Capitalize all nouns and pronouns that directly refer to the Deity.
God sent His Son as a sacrifice for man.
His name shall be called Wonderful, Counselor, the Mighty God, the Prince of Peace.
We are regents of the King, Jesus Christ.
(See also Bible, biblical and Scripture, scriptural)
Always lowercase the word century as in 21st century. Spell out the years for the first through ninth centuries, and use figures thereafter.
The 21st century begins in 2001, not 2000, which is the final year of the 20th century.
What happened in the first century?
Capitalize the word First when referring to Regent University's core values within a stand-alone phrase, headline, or tagline. However, lowercase first when it is used in a complete sentence.
Tagline: Promoting Christ-First Excellence and Integrity
Regent University honors your commitment to Christ-first excellence and integrity.
Capitalize the word Church when it refers to the body of Christians who comprise Christ’s Church and when it is part of the proper name of a church. Do not capitalize it in general references to a place of worship.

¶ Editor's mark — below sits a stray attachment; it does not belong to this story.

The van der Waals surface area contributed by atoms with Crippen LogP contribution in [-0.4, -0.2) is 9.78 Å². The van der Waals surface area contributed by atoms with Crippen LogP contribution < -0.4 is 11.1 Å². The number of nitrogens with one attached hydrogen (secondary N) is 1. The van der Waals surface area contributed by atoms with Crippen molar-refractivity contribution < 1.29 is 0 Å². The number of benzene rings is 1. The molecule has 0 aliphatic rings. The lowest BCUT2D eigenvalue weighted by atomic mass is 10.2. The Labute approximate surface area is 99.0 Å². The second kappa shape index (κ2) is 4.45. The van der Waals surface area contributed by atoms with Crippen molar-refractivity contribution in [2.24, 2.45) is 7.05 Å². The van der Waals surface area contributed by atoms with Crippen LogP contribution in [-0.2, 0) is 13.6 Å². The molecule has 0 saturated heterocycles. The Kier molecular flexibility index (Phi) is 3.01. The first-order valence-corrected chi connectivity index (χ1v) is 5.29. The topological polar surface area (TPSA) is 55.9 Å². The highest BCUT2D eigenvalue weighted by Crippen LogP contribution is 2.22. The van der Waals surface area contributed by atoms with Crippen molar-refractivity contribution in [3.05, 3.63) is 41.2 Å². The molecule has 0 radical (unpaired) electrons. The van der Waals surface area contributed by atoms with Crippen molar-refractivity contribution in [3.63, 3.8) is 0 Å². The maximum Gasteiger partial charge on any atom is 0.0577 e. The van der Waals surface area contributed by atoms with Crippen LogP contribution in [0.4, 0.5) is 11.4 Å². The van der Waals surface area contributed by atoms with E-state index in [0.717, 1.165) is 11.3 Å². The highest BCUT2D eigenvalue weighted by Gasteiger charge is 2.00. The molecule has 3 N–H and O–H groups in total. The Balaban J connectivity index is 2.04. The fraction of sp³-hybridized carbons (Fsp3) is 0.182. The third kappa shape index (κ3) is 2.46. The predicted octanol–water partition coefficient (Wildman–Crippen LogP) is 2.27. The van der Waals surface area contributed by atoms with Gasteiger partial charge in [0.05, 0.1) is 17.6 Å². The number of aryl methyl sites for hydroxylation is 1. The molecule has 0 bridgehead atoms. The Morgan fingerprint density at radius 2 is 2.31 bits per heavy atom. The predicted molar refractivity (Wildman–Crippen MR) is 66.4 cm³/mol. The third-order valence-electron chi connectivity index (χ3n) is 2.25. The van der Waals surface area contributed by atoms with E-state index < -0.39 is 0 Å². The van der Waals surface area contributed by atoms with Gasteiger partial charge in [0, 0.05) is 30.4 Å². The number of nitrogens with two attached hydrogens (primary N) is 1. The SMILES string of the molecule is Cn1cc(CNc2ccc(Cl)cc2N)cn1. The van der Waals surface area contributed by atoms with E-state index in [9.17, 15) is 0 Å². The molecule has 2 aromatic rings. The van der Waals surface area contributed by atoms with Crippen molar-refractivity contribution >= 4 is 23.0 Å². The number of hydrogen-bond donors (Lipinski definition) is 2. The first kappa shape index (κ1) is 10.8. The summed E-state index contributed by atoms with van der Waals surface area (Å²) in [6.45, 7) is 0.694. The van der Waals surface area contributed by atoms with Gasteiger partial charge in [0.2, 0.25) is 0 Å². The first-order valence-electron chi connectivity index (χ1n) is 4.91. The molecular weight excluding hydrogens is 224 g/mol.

The Church is challenged by an increase in humanism.
Does she have a local church?
Christian Leadership to Change the World
(See also Mission statement)
Capitalize Regent’s mission statement as shown.
In a Series
In a list of items, make sure there is no comma between the last two items (i.e. books, papers and bag). However, if there is an and within any of the listed items, then make sure to include a comma between the last two items to clarify them (i.e. divinity, psychology and counseling, and education). If there are commas within the listed items, then use semicolons to set the listed items apart.
There are two exceptions to the comma-in-a-series rule. The first is when listing programs or majors. In order to provide clarity in this instance, commas may be used to separate each listed item. The second is when writing or editing for the School of Law. For this specific school, all items in a list are separated by commas (i.e. books, papers, and bag).
Example: Qualities that describe Regent include integrity, excellence and innovation.